How We Respond to the Oppressed Demonstrates if We are a Sheep or a Goat
UPDATE Sept 2021: I have come to believe that Jeff Crippen does not practise what he preaches. He vilely persecuted an abuse victim and spiritually abused many other people in the Tillamook congregation. Go here to read the evidence. Jeff has not gone to the people that he spiritually and emotionally abused. He has not apologised to them, let alone asked for their forgiveness.
Then he will say to those on his left, ‘Depart from me, you cursed, into the eternal fire prepared for the devil and his angels. For I was hungry and you gave me no food, I was thirsty and you gave me no drink, I was a stranger and you did not welcome me, naked and you did not clothe me, sick and in prison and you did not visit me.’ Then they also will answer, saying, ‘Lord, when did we see you hungry or thirsty or a stranger or naked or sick or in prison, and did not minister to you?’ Then he will answer them, saying, ‘Truly, I say to you, as you did not do it to one of the least of these, you did not do it to me.’ And these will go away into eternal punishment, but the righteous into eternal life. (Matthew 25:41-46)
The teacher in our main Sunday School class last week pointed out this Scripture to us and made direct application to the common rank injustice given to abuse victims by their churches. I mean, the Scripture virtually applies itself, right? Think about it. How many of those adjectives fit the Christian who is being terrorized by an abuser:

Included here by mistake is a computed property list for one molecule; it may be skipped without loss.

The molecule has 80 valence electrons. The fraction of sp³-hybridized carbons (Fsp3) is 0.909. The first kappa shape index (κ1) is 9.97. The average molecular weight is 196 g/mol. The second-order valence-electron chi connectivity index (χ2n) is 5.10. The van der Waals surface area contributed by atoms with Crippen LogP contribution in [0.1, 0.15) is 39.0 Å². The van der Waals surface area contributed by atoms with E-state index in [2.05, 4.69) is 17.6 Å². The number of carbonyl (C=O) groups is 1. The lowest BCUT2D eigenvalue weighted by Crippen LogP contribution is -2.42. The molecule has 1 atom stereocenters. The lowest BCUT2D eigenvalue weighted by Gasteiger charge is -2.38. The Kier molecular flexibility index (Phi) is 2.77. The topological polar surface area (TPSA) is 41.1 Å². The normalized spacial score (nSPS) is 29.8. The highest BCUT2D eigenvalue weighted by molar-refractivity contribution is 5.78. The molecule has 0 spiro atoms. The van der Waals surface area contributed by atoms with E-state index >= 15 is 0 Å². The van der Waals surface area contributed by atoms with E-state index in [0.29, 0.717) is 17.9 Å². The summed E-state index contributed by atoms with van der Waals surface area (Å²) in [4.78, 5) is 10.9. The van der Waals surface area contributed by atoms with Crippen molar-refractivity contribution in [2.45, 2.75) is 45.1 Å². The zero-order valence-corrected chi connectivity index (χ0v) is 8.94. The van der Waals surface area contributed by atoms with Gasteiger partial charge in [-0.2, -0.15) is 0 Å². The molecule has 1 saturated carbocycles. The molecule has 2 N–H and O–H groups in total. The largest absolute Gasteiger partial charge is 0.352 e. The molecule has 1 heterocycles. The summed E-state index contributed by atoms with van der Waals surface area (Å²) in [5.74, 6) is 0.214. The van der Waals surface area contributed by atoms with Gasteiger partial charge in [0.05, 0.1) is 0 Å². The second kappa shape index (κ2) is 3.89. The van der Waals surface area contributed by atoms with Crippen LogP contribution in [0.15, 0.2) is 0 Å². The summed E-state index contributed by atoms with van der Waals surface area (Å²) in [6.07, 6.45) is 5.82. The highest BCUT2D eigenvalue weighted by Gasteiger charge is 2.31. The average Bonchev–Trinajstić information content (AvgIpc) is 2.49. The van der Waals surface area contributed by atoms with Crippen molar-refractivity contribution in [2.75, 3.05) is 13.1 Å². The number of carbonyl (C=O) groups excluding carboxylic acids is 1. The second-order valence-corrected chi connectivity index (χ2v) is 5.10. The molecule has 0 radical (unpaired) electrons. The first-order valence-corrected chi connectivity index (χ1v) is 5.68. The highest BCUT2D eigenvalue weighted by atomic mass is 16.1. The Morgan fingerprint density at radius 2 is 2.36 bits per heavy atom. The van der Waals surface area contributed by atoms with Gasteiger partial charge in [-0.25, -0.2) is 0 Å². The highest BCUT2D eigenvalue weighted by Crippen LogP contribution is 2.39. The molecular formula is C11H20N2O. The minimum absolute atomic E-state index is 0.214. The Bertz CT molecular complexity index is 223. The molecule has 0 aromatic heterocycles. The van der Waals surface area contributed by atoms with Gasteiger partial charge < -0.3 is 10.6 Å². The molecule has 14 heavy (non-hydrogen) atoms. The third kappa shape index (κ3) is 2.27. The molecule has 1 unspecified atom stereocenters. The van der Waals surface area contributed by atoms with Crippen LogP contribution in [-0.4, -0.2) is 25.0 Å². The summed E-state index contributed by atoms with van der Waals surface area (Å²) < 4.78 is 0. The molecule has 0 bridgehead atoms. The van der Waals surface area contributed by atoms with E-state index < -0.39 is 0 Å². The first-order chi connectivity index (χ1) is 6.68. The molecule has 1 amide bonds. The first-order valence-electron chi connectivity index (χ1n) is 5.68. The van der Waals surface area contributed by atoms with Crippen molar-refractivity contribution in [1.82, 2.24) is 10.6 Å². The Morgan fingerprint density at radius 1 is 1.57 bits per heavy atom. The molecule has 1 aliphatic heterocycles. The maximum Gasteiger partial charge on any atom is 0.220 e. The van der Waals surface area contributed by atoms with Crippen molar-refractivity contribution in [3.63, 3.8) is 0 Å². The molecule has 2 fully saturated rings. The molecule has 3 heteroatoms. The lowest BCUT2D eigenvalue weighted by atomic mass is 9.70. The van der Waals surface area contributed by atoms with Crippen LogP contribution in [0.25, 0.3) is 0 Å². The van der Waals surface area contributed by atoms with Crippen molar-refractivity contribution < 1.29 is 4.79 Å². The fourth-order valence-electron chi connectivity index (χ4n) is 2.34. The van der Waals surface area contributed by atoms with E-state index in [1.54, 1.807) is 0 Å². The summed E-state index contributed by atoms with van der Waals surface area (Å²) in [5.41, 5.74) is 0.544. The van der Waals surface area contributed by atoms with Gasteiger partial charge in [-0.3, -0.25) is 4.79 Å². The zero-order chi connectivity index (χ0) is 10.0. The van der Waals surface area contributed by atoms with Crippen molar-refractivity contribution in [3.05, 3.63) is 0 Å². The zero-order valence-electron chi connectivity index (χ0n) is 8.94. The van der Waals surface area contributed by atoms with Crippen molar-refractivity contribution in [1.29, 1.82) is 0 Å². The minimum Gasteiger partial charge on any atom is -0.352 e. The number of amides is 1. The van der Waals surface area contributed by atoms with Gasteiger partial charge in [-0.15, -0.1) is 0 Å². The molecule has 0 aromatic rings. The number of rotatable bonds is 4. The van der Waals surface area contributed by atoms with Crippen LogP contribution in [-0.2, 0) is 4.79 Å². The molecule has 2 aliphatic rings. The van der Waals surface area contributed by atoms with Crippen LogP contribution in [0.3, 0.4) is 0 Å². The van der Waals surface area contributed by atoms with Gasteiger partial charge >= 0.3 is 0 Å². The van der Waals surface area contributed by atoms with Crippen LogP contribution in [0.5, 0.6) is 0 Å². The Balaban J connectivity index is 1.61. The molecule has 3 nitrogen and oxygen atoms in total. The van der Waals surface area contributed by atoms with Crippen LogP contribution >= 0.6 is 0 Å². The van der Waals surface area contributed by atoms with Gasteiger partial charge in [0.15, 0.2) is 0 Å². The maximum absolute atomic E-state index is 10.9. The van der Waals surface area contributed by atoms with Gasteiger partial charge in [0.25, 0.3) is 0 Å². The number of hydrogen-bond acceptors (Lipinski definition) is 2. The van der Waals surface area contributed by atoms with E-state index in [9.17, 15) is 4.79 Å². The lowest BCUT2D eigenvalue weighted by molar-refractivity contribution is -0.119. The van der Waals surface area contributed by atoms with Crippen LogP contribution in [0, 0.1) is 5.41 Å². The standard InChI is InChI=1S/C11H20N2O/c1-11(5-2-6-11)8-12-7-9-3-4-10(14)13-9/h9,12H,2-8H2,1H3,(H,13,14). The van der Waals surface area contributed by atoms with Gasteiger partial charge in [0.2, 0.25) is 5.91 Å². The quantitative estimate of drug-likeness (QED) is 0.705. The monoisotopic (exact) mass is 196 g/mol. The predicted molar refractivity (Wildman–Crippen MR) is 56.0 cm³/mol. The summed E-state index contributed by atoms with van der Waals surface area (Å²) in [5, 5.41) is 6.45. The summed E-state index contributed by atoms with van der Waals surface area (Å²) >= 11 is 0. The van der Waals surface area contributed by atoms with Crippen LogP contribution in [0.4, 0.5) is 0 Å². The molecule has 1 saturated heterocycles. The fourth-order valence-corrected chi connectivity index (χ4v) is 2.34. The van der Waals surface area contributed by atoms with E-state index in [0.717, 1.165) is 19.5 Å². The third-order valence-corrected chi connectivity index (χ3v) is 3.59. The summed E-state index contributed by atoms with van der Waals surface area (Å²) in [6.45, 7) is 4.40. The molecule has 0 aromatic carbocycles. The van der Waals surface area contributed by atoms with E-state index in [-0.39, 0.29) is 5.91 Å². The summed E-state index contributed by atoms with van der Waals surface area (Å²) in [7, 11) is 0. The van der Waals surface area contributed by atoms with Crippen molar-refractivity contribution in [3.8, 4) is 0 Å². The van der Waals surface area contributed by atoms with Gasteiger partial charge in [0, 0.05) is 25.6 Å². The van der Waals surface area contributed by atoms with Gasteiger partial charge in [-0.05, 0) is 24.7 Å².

- Stranger (isolated by her abuser)
- Naked (another sign of economic oppression)
- Sick (most victims suffer from poor health)
- In prison (abuse is a prison, and the legal abuse so often effected by the abuser through the courts is a kind of prison)
Who is it that Jesus has a beef with? “Christians” who blew off such a person’s needs. Notice carefully (read the entire passage to see this more clearly) that Jesus is saying that the acid test that discerns a sheep from a goat is how a person treats one of Christ’s true people when they are in need or distress. This passage is not about the typical social ministries churches so often carry out and even boast of (prison ministries, feeding the poor, etc). No. Jesus is speaking of true Christians who are oppressed for being Christians and how a person who claims to be a Christian responds to them.
As we concluded in last week’s class at our church, this Scripture would indicate that there are lots and lots and lots of pastors and church leaders and church members who CLAIM to be followers of Jesus Christ but who, indeed, are not. How do we know? Because the typical response of churches to abuse victims is… well, you all know the answer, don’t you?
And therefore, there are many people today who claim the name of Jesus Christ for themselves who ought to be doing some serious soul-searching about the reality of their professed salvation. After all, they are flunking the very test our Lord has set out here. Pretty sobering, huh?